Tuesday, August 11, 2009

What Falls under the Rubric of 'Arcadian Studies' ?

What doesn't?

When we look at Utopian Studies today, they seem to include not just utopias, but ur-topias, dystopias, counter-utopias and anti-utopias.

Maybe more; maybe lots more.

Its awfully hard to keep up.

The original Greek 'Arcadia' was almost nothing like the Arcadia that the Roman poet (and pastoralist farmer) Virgil dreamed up.

But his was the far, far more popular arcadia - until the recent rise in environmental concern and the re-reading of ancient history through that lens.

Frankly, Virgil invented a wholly Synthetic Arcadia and he was hardly the last to do so.

(It is only proper to give the French chemist Marcelin Berthelot full credit for coming up with that specific term, but hardly with the concept - that belongs to Virgil and his literary followers centuries later.)

ARCADIA and the FANTASY genre

Many young people associate 'Arcadia' today with the Fantasy Genre set in a Golden Age past and maybe even think it is a recently invented variant on Arcade, as in 'arcade video games'.

Megalopolis, by contrast, they perhaps associate with the future - a dark and dirty future set in a huge sprawl of a city with more inhabitants than most of today's nations, perhaps fueled by references in various Batman films and all the Blade Runner film, TV, video game and graphic novel knock-offs.

But Arcadia and Megalopolis are, in fact, real places, they had existed for thousands of years and still continue to exist.

In fact, and here is where the whole idea of 'Arcadian Studies' gets really interesting, Arcadia and Megalopolis existed in the one and same time and space !

They contested that space and its inhabitants by offering up alternative arcadias - one existing within the limits set by Nature and the other ---synthetic --- arcadia as an human attempt, without limits, to constantly 'improve' nature.

Let us explain.

To better contrast the modern (modern since Virgil in the time of Christ, that is) mythical sense of Arcadia with the ancient Greeks' more accurate sense, we need only remember that while our Arcadia is famous as the Peaceable Kingdom, their Arcadia was the one Greek province famous for not exporting anything edible but rather for exporting its population as mercenaries to fight others' wars - so tough was the climate and livestyle in their harsh and isolated Interior Mountain lair !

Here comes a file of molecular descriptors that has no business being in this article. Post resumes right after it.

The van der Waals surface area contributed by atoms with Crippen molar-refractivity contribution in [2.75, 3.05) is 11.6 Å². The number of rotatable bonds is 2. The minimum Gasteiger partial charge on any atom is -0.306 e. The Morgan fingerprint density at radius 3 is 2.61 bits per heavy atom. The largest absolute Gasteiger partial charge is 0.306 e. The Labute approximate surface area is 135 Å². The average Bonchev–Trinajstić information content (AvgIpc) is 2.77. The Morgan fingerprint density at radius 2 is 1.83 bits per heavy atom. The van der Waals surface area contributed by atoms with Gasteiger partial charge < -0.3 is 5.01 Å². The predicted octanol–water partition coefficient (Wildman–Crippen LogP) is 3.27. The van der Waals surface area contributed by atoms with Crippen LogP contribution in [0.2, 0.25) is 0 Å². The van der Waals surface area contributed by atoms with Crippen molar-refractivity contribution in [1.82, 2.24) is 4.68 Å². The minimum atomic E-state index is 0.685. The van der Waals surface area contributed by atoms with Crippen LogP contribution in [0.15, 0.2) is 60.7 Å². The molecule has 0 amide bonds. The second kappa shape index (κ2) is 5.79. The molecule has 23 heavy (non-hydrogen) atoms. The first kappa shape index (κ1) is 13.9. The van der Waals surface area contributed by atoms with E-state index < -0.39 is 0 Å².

And the Greek Megalopolis was designed to be a very large city even by modern standards - but to be built 2500 years ago - yet quickly ended up being abandoned and deserted as its residents preferred to move back to tiny rustic villages.

This Old World, pre-Christ era contest ( round one to the rustics over the urbanites) got a second go-around in the New World.

In 1957, the Swiss geographer, Jean Gottmann, described the conurbation from Washington, DC to Boston (with New York City very much its heart) as Megalopolis, in his book of the same name.

The concept took off in both geographers' circles and in the media worldwide and many more similar conurbations were found in various leading nations.

But , again, Gottmann wasn't the first to use this term to describe Greater New York and, like Virgil, he altered the term's contemporary meaning to something much more positive.

Lewis Mumford, the radical urban planning advocate, in his 1938 book, The Culture of Cities, used the term Megalopolis in its more accurate historical sense - as a planned mega-city that failed to live up to its billing - as had the original Greek Megalopolis.

Gottmann's Megalopolis, instead, was seen as an artful mix of high intensity supercity centres, surburban areas and regions of naturally re-forested woodlands and functioning farms - all within easy automobile driving distances from each other.

All needed each other - Man and Nature in harmony - a synthetic arcadia - Virgil fullfilled.

Today, this conurbation is seen as extending from Richmond Virginia to Portland Maine.

Familiar territory to another Italian in love with what he supposed was the essence of the Greek Arcadia - one Giovanni de Verrazzano ( 1485-1528) from Florence.

Kitty Hawk - home to the fighter-bomber (and Arcadia)

In 1524, he landed at Kitty Hawk - yes that Kitty Hawk - and called it Arcadia.

He then travelled up the coast, marvelling at all the arcadian beauty, was the first European to go into New York Harbour and went all the way up into Nova Scotia, before returning home to his paymaster - the French king !

Since Virgil and Verrazzano and the rest of educated Europe's Arcadia was wherever urban existence was not, over time the New World Arcadia migrated steadily northward, as the more temperate southern places tended to be settled first.

Maps soon had it in New Jersey and Pennsylvania (!)

Later on it moved upward towards what became Nova Scotia,where it fruitfully mingled with the common local aboriginal place name ending of -acadie to produce Acadia.

Evangeline, the poem and the woman, she of the 'forest primeval', soon cemented the emotional connection of Nova Scotia as Virgil's Arcadia, when for centuries, it was more seen in terms that better fitted the harsher Greek sense of the word Arcadia.

Nova Scotia (Nova Scarcity) becomes Arcadia :History repeats itself.

Today, Gottmann's 1957 Megalopolis and Verrazzano's 1524 Arcadia occupy the same long, narrow, coastal strip of eastern America - and verdure and mortar still fight it out, as in old.

Currently, it is said that mortar is winning, but Peak Oil might ultimately decide otherwise....

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